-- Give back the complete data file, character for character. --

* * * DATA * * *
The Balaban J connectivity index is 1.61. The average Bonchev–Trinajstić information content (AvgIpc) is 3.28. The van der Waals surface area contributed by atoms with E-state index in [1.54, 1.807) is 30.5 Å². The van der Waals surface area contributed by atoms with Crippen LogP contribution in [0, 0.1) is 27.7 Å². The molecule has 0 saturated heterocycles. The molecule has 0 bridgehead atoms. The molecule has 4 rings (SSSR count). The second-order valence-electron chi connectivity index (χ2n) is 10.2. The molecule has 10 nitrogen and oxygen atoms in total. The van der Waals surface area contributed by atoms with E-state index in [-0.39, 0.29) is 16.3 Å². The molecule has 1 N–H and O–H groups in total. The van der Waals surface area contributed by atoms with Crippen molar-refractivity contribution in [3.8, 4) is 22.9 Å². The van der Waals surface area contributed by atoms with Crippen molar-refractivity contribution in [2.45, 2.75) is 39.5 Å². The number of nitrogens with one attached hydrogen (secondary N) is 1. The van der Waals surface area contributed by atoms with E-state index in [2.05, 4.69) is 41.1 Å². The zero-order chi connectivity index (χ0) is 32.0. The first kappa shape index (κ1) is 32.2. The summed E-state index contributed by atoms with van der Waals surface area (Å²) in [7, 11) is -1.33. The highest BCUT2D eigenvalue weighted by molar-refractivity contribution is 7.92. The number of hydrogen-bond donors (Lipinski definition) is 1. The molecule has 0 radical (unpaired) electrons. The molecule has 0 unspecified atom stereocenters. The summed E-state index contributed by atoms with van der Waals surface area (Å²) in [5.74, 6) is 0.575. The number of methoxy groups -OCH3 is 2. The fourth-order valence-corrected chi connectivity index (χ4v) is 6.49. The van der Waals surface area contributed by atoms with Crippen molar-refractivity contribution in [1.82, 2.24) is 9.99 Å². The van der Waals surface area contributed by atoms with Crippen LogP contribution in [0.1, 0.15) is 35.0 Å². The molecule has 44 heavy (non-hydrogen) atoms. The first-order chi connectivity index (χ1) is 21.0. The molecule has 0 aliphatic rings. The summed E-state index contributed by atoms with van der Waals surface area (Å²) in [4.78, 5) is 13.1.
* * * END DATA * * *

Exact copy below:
The Balaban J connectivity index is 1.61. The average Bonchev–Trinajstić information content (AvgIpc) is 3.28. The van der Waals surface area contributed by atoms with E-state index in [1.54, 1.807) is 30.5 Å². The van der Waals surface area contributed by atoms with Crippen LogP contribution in [0, 0.1) is 27.7 Å². The molecule has 0 saturated heterocycles. The molecule has 0 bridgehead atoms. The molecule has 4 rings (SSSR count). The second-order valence-electron chi connectivity index (χ2n) is 10.2. The molecule has 10 nitrogen and oxygen atoms in total. The van der Waals surface area contributed by atoms with E-state index in [-0.39, 0.29) is 16.3 Å². The molecule has 1 N–H and O–H groups in total. The van der Waals surface area contributed by atoms with Crippen molar-refractivity contribution in [3.8, 4) is 22.9 Å². The van der Waals surface area contributed by atoms with Crippen molar-refractivity contribution in [2.45, 2.75) is 39.5 Å². The number of nitrogens with one attached hydrogen (secondary N) is 1. The van der Waals surface area contributed by atoms with E-state index in [2.05, 4.69) is 41.1 Å². The zero-order chi connectivity index (χ0) is 32.0. The first kappa shape index (κ1) is 32.2. The summed E-state index contributed by atoms with van der Waals surface area (Å²) in [7, 11) is -1.33. The highest BCUT2D eigenvalue weighted by molar-refractivity contribution is 7.92. The number of hydrogen-bond donors (Lipinski definition) is 1. The molecule has 0 radical (unpaired) electrons. The molecule has 0 unspecified atom stereocenters. The summed E-state index contributed by atoms with van der Waals surface area (Å²) in [5.74, 6) is 0.575. The number of methoxy groups -OCH3 is 2. The fourth-order valence-corrected chi connectivity index (χ4v) is 6.49. The van der Waals surface area contributed by atoms with Crippen molar-refractivity contribution in [1.82, 2.24) is 9.99 Å². The van der Waals surface area contributed by atoms with Crippen LogP contribution in [0.1, 0.15) is 35.0 Å². The molecule has 44 heavy (non-hydrogen) atoms. The first-order chi connectivity index (χ1) is 21.0. The molecule has 0 aliphatic rings. The summed E-state index contributed by atoms with van der Waals surface area (Å²) in [4.78, 5) is 13.1.